For the past nine years, Min, a Singaporean, has been traveling and working in various places — from South Korea to Spain and now, Sweden.
Together with her husband and two kids, aged five and seven, she lives in a university town one hour away from Stockholm — a far cry from the hustle and bustle of other cities they lived in.
“There’s really not much here, there are only two shopping centers,” the 36-year-old said.
What the city does have in abundance, however, are deep forests and picturesque trails, which are great for hiking, camping trips, canoeing, and skiing — an activity for the little ones.
“We’ve never really lived an outdoor lifestyle … It was not a thing until we moved to Sweden.”
Sweden is one of the best countries in the world to raise children — and according to Min, the activities they get to enjoy in nature aren’t the only reason.
The “No. 1 thing” that makes Swedes one of the happiest people in the world is work-life balance, said Min, who works in the fintech industry.
That starts with its parental leave policies — parents in Sweden are entitled to 480 days of paid leave when a child is born or adopted.
Along with a law that stipulates that all employees must be given at least 25 days of annual vacation, Min said, Swedes have clearer boundaries between work and free time.
That means more time for family and involving children in hobbies, she added.
“Swedish people have an insane amount of hobbies … People are so happy because they have time for that,” Min said.
“There’s a larger sense of purpose in life. They love life a little bit more because they know how to enjoy it.”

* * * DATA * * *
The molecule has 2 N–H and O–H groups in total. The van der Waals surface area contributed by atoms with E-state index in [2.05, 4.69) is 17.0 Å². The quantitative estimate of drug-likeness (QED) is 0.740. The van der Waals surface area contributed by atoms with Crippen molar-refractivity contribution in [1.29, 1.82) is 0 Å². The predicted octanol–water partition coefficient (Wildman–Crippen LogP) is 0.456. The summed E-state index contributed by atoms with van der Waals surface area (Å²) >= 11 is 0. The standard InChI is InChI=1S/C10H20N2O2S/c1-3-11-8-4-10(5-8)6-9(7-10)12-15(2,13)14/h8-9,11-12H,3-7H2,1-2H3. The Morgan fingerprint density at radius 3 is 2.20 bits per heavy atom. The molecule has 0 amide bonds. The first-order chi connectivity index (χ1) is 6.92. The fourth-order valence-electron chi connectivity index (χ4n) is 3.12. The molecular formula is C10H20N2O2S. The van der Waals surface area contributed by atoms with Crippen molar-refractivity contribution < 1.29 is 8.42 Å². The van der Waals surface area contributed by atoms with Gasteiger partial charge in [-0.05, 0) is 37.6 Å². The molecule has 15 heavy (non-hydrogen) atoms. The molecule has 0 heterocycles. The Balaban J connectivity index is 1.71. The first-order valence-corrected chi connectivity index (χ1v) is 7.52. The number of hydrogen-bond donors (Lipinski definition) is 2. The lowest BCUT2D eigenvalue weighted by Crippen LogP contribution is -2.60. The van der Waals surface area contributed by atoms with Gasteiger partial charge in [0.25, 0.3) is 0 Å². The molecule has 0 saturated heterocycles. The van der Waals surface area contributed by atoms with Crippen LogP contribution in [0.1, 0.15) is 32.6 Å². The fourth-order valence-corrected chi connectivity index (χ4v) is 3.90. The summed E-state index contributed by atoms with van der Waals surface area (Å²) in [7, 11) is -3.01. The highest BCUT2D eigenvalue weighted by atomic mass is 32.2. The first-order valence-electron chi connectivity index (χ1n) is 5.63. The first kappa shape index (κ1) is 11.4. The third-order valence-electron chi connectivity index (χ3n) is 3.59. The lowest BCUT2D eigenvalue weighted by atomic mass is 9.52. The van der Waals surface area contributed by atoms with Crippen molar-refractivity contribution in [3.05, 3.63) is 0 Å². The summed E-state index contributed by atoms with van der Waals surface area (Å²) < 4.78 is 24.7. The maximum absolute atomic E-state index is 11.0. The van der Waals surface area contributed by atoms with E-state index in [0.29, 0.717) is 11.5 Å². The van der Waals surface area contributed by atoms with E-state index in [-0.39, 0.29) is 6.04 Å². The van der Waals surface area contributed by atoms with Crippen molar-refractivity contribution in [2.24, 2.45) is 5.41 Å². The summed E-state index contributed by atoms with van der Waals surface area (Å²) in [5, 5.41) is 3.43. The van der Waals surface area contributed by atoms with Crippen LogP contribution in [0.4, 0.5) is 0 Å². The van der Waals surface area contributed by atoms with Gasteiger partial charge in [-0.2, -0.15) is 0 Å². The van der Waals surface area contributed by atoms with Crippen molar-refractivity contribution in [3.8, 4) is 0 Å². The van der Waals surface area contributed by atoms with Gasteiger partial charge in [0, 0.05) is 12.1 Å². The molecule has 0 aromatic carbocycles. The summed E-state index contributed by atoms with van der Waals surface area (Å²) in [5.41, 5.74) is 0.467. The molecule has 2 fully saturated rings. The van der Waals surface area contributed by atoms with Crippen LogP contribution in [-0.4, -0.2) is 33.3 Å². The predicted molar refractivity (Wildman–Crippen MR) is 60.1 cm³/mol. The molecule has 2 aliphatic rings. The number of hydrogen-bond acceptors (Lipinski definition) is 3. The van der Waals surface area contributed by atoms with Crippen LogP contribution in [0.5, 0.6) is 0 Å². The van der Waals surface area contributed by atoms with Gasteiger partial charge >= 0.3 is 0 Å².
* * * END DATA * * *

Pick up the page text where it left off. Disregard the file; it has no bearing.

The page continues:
Living in Sweden brought Min and her family much closer to nature — her kids attend forest school on the weekends. There, they pick up practical skills like pitching tents, building fires and tying knots.
On top of that, Min said, outdoor living has become an essential classroom in their lives.
“In Singapore, learning is very structured … not that it’s bad, but we learn things differently. Here, children learn through free play in nature,” she said.
“For example — if they see an obstacle they want to climb over, how do they tackle it? They might not see results immediately, but it’s the problem-solving skill that they gain and grow in.”
Exploring the forests has also allowed her children see how far they can go beyond their comfort zones.
“When we first brought them to the forest at night, they were, of course, scared. But as time goes by, I see them push themselves a little bit further to explore, to discover what they can do and cannot do,” Min said.
“When they are out there, it feels like there’s no limitation. They can be whatever they want to be.”
One of the biggest struggles that Min faced when she moved to Sweden was adjusting to the amount of autonomy that parents there give their kids.
“Being raised in Singapore, my experience was that there wasn’t a lot of freedom … but we all turned out pretty OK,” she said.
“In Sweden, children have a lot of say, they are respected and they have a voice — just like adults,” Min said.
For example, nap time in preschools usually means kids are required to stay in the classroom, whether or not they feel like taking a nap, she added.
But in Sweden, kids can choose whether they want to use the time to get some shuteye — or play.
“As soon as my daughter knew that, she didn’t want to sleep. Obviously, if I’m a kid, I’m going to play whenever I can,” Min said.
“At the beginning, I was like, [the preschool] should get her to nap and use authority over her — because I have to bring home a cranky child every day. But it doesn’t work like that here.”
Reflecting on her own childhood and how she was raised, Min said that she could see the benefits of giving children more autonomy.